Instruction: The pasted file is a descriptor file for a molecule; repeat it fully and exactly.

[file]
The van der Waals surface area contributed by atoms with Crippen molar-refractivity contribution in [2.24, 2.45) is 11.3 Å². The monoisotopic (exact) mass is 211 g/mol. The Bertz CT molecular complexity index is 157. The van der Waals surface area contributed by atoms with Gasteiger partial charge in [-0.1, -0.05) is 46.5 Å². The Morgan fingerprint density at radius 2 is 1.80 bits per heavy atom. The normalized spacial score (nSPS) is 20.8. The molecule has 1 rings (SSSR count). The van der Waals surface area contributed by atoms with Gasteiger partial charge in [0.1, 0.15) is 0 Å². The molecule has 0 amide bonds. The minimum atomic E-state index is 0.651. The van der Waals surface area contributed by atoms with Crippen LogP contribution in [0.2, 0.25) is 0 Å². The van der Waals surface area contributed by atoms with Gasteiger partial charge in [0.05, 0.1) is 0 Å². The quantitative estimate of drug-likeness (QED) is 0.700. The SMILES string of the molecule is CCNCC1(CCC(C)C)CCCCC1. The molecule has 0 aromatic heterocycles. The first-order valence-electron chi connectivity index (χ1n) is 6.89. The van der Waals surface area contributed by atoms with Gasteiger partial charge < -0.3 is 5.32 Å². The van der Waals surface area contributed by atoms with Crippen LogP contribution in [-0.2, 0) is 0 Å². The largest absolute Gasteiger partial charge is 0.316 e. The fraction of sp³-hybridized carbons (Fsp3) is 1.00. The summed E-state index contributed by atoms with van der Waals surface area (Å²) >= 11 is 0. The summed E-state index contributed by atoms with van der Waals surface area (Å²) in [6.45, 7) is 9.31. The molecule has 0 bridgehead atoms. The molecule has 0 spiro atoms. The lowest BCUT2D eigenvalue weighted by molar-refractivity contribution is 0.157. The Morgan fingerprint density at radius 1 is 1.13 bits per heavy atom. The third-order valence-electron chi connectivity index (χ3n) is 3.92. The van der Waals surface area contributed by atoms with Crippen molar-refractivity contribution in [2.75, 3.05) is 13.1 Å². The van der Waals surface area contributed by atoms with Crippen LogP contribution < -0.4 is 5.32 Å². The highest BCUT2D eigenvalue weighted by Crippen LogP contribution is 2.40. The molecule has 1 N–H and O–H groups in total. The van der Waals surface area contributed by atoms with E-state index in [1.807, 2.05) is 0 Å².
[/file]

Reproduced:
The van der Waals surface area contributed by atoms with Crippen molar-refractivity contribution in [2.24, 2.45) is 11.3 Å². The monoisotopic (exact) mass is 211 g/mol. The Bertz CT molecular complexity index is 157. The van der Waals surface area contributed by atoms with Gasteiger partial charge in [-0.1, -0.05) is 46.5 Å². The Morgan fingerprint density at radius 2 is 1.80 bits per heavy atom. The normalized spacial score (nSPS) is 20.8. The molecule has 1 rings (SSSR count). The van der Waals surface area contributed by atoms with Gasteiger partial charge in [0.1, 0.15) is 0 Å². The molecule has 0 amide bonds. The minimum atomic E-state index is 0.651. The van der Waals surface area contributed by atoms with Crippen LogP contribution in [0.2, 0.25) is 0 Å². The van der Waals surface area contributed by atoms with Gasteiger partial charge in [0.05, 0.1) is 0 Å². The quantitative estimate of drug-likeness (QED) is 0.700. The SMILES string of the molecule is CCNCC1(CCC(C)C)CCCCC1. The molecule has 0 aromatic heterocycles. The first-order valence-electron chi connectivity index (χ1n) is 6.89. The van der Waals surface area contributed by atoms with Gasteiger partial charge < -0.3 is 5.32 Å². The van der Waals surface area contributed by atoms with Crippen LogP contribution in [-0.2, 0) is 0 Å². The largest absolute Gasteiger partial charge is 0.316 e. The fraction of sp³-hybridized carbons (Fsp3) is 1.00. The summed E-state index contributed by atoms with van der Waals surface area (Å²) >= 11 is 0. The summed E-state index contributed by atoms with van der Waals surface area (Å²) in [6.45, 7) is 9.31. The molecule has 0 bridgehead atoms. The molecule has 0 spiro atoms. The lowest BCUT2D eigenvalue weighted by molar-refractivity contribution is 0.157. The Morgan fingerprint density at radius 1 is 1.13 bits per heavy atom. The third-order valence-electron chi connectivity index (χ3n) is 3.92. The van der Waals surface area contributed by atoms with Crippen molar-refractivity contribution in [2.75, 3.05) is 13.1 Å². The van der Waals surface area contributed by atoms with Crippen LogP contribution < -0.4 is 5.32 Å². The highest BCUT2D eigenvalue weighted by Crippen LogP contribution is 2.40. The molecule has 1 N–H and O–H groups in total. The van der Waals surface area contributed by atoms with E-state index in [1.807, 2.05) is 0 Å².